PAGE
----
“That will do; he is just what we want under the circumstances. I will begin by assuring you, my dear friend, as you will have me style you thus, that Madame’s honour is perfectly safe. Follow my advice, and if the detestable widow does not take care she will be the only person put to shame. But we want Le Duc; without him we can do nothing. Above all we must find out how he contracted his disease, as several circumstances might throw obstacles in the way of my design. Go to him at once and find out all particulars, and if he has told any of the servants what is the matter with him. When you have heard what he has to say, warn him to keep the matter quiet.”
I made no objection, and without endeavouring to penetrate her design I went to Le Duc. I found him lying on his bed by himself. I sat down beside him with a smile on my face, and promised to have him cured if he would tell me all the circumstances of the case.
“With all my heart, sir, the matter happened like this. The day you sent me to Soleure to get your letters, I got down at a roadside dairy to get a glass of milk. It was served to me by a young wench who caught my fancy, and I gave her a hug; she raised no objection, and in a quarter of an hour she made me what you see.”
“Have you told anyone about it?”
“I took good care not to do so, as I should only have got laughed at. The doctor is the only one who knows what is the matter, and he tells me the swelling will be gone down before tomorrow, and I hope I shall be able by that time to wait upon you.”
“Very good, but remember to keep your own counsel.”
I proceeded to inform my Minerva of our conversation, and she said —
“Tell me whether the widow could take her oath that she had spent the two hours on the sofa with you.”
“No, for she didn’t see me, and I did not say a word.”
“Very good; then sit down at your desk and write, and tell her she is a liar, as you did not leave your room at all, and that you are making the necessary enquiries in your household to find out who is the wretched person she has unwittingly contaminated. Write at once and send off your letter directly. In an hour and a half’s time you can write another letter; or rather you can copy what I am just going to put down.”
“My dear, I see your plan; it is an ingenious one, but I have given my word of honour to Madame to take no steps in the matter without first consulting her.”
“Then your word of honour must give way to the necessity of saving her honour. Your love retards your steps, but everything depends on our promptitude, and on the interval between the first and second letter. Follow my advice, I beg of you, and you will know the rest from the letter I am going to write for you to copy. Quick I write letter number one.”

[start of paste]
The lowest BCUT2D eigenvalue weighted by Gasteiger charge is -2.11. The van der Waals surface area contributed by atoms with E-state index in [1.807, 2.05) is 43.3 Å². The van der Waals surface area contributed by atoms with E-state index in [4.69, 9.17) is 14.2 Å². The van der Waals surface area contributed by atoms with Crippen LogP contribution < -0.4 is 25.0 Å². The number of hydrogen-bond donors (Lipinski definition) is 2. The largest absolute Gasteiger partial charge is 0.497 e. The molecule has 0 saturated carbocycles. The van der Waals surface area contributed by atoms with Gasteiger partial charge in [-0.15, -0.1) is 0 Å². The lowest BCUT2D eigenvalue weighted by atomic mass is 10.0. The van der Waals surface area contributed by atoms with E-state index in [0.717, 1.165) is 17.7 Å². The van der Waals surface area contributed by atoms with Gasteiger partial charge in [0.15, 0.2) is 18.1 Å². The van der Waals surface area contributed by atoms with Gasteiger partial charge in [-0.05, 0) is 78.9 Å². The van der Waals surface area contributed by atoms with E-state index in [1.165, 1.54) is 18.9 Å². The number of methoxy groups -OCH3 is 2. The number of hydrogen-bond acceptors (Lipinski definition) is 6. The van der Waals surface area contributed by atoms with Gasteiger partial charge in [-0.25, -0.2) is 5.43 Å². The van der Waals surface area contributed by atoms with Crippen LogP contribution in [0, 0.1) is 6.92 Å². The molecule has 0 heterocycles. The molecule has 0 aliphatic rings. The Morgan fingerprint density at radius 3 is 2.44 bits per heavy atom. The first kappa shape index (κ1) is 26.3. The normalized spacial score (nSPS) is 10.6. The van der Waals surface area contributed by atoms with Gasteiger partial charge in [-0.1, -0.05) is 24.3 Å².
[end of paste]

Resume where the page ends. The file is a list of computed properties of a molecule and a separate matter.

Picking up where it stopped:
I did not allow myself to reflect. I was persuaded that no better plan could be found than that of my charming governess, and I proceeded to write the following love-letter to the impudent monster:
“The impudence of your letter is in perfect accord with the three nights you spent in discovering a fact which has no existence save in your own perverse imagination. Know, cursed woman, that I never left my room, and that I have not to deplore the shame of having passed two hours with a being such as you. God knows with whom you did pass them, but I mean to find out if the whole story is not the creation of your devilish brain, and when I do so I will inform you.
“You may thank Heaven that I did not open your letter till after M. and Madame had gone. I received it in their presence, but despising the hand that wrote it I put it in my pocket, little caring what infamous stuff it contained. If I had been curious enough to read it and my guests had seen it, I would have you know that I would have gone in pursuit of you, and at this moment you would have been a corpse. I am quite well, and have no symptoms of any complaint, but I shall not lower myself to convince you of my health, as your eyes would carry contagion as well as your wretched carcase.”
I shewed the letter to my dear Dubois, who thought it rather strongly expressed, but approved of it on the whole; I then sent it to the horrible being who had caused me such unhappiness. An hour and a half afterwards I sent her the following letter, which I copied without addition or subtraction:
“A quarter of an hour after I had sent off my letter, the village doctor came to tell me that my man had need of his treatment for a disease of a shameful nature which he had contracted quite recently. I told him to take care of his patient; and when he had gone I went to see the invalid, who confessed, after some pressure, that he had received this pretty present from you. I asked him how he had contrived to obtain access to you, and he said that he saw you going by your self in the dark into the apartment of M. ——. Knowing that I had gone to bed, and having no further services to render me, curiosity made him go and see what you were doing there by stealth, as if you had wanted to see the lady, who would be in bed by that time, you would not have gone by the door leading to the garden. He at first thought that you went there with ill-intent, and he waited an hour to see if you stole anything, in which case he would have arrested you; but as you did not come out, and he heard no noise, he resolved to go in after you, and found you had left the door open. He has assured me that he had no intentions in the way of carnal enjoyment, and I can well believe him. He tells me he was on the point of crying for help, when you took hold of him and put your hand over his mouth; but he changed his plans on finding himself drawn gently to a couch and covered with kisses. You plainly took him for somebody else, ‘and,’ said he, ‘I did her a service which she has done ill to recompense in this fashion.’ He left you without saying a word as soon as the day began to dawn, his motive being fear of recognition. It is easy to see that you took my servant for myself, for in the night, you know, all cats are grey, and I congratulate you on obtaining an enjoyment you certainly would not have had from me, as I should most surely have recognized you directly from your breath and your aged charms, and I can tell you it would have gone hard with you. Luckily for you and for me, things happened otherwise. I may tell you that the poor fellow is furious, and intends making you a visit, from which course I believe I have no right to dissuade him. I advise you to hear him politely, and to be in a generous mood when he comes, as he is a determined fellow like all Spaniards, and if you do not treat him properly he will publish the matter, and you will have to take the consequences. He will tell you himself what his terms are, and I daresay you will be wise enough to grant them.”